These dedicated individuals are true professional heroes.

Efforts to help one landless family or one village at a time obtain land are worthy. But positive changes in law and policy can have a much broader impact. In order for millions of landless families to benefit from land ownership, changes are required at the systemic level – structural changes. Implementing change in policy and law can provide large-scale, sustainable and generational results.

This requires courageous political leadership. In my organisation, the Rural Development Institute, we have formed partnerships with key leaders in more than 40 countries who have the courage to make such institutional changes – changes that improve the lives of millions of their fellow citizens.

These leaders are true political heroes.

And none of this would be possible without the generous support of philanthropic people and organisations, especially those visionaries who go beyond short-term fixes and make strategic investments in changing systems and institutions for long-term results.

Strategic philanthropy is never easy. It is challenging, and it requires conviction and insight. In my view, the people who lead this philanthropic revolution deserve our profound gratitude.

These are true visionary heroes.

Success in achieving systemic change requires partnerships at the philanthropic, programme, and political levels. Partnerships require relationships. Relationships require trust. And trust requires effort and vulnerability.

What we at RDI know is that it is not about RDI. Many of you have never heard of RDI before today. I would like to think that is because we direct credit to the heroes we work with – those beneficiaries, leaders and philanthropic partners that have the courage and persistence to take on the challenge of changing systems for the benefit of the poorest and most marginalised.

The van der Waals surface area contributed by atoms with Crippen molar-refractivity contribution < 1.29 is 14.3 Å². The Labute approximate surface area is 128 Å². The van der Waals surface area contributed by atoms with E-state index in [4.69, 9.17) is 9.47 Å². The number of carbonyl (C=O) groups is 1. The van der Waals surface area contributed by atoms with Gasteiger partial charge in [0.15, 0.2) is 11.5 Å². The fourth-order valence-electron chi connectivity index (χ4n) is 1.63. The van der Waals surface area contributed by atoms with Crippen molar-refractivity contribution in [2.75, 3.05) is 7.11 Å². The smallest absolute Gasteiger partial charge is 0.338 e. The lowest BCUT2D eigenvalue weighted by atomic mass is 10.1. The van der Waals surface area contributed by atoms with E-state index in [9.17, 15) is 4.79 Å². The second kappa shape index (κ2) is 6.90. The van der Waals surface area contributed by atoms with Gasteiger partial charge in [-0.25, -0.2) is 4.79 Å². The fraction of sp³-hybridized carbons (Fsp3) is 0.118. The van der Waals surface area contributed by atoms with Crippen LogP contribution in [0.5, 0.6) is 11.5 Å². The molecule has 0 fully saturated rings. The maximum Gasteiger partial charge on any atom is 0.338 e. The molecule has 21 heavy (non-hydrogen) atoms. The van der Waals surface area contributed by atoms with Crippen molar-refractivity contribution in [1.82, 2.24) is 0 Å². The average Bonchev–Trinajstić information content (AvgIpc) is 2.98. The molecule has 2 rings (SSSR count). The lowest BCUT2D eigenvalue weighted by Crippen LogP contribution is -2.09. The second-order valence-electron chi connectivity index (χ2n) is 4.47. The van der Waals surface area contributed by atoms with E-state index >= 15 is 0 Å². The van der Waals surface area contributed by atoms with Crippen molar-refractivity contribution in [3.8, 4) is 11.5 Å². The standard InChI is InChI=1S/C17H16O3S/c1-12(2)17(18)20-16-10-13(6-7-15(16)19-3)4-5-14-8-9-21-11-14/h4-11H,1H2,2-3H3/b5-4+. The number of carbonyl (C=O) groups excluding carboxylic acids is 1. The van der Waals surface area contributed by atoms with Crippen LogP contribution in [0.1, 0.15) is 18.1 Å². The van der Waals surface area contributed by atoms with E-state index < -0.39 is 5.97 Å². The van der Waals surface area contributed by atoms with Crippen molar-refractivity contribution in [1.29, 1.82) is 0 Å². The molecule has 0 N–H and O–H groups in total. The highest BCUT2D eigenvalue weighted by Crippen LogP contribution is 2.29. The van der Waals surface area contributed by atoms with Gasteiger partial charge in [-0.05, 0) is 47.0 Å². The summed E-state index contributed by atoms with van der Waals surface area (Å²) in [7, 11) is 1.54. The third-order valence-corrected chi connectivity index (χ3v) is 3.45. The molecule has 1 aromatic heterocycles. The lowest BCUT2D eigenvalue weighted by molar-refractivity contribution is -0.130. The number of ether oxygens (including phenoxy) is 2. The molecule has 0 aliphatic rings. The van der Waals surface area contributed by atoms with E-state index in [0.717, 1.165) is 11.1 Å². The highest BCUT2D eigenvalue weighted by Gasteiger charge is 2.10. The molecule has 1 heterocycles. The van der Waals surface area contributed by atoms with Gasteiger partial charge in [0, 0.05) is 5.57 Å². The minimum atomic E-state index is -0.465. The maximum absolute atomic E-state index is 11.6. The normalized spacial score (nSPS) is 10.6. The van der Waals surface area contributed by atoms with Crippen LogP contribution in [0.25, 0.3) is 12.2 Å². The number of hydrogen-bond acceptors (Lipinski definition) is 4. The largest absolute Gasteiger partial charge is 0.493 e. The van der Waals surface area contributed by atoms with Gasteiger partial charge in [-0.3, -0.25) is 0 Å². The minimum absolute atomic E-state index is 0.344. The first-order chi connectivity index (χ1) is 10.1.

No single intervention is a silver bullet. Alleviating global poverty is not just about land rights; it is about basic education, healthcare, access to micro-credit and clean water, empowering women, and so on. Solutions for poverty are always much more than land rights; however, they are rarely less – especially because most poverty is rural and land is the most important source of income, nutrition, wealth, power and status.

The face of international humanitarian and development work has changed – and for the better. The fishing metaphor captures it. In alleviating poverty, we have evolved from a mindset of handing out fish. We have learned that it is better to give out fishing poles and teach people how to fish. But we need to go further still and address the larger issues – the structural issues – that continue to impede progress. We need to ask “Who owns the pond?”

The writer is the president and chief executive of the Rural Development Institute, an international non-profit organisation working to provide secure land rights to the world’s poorest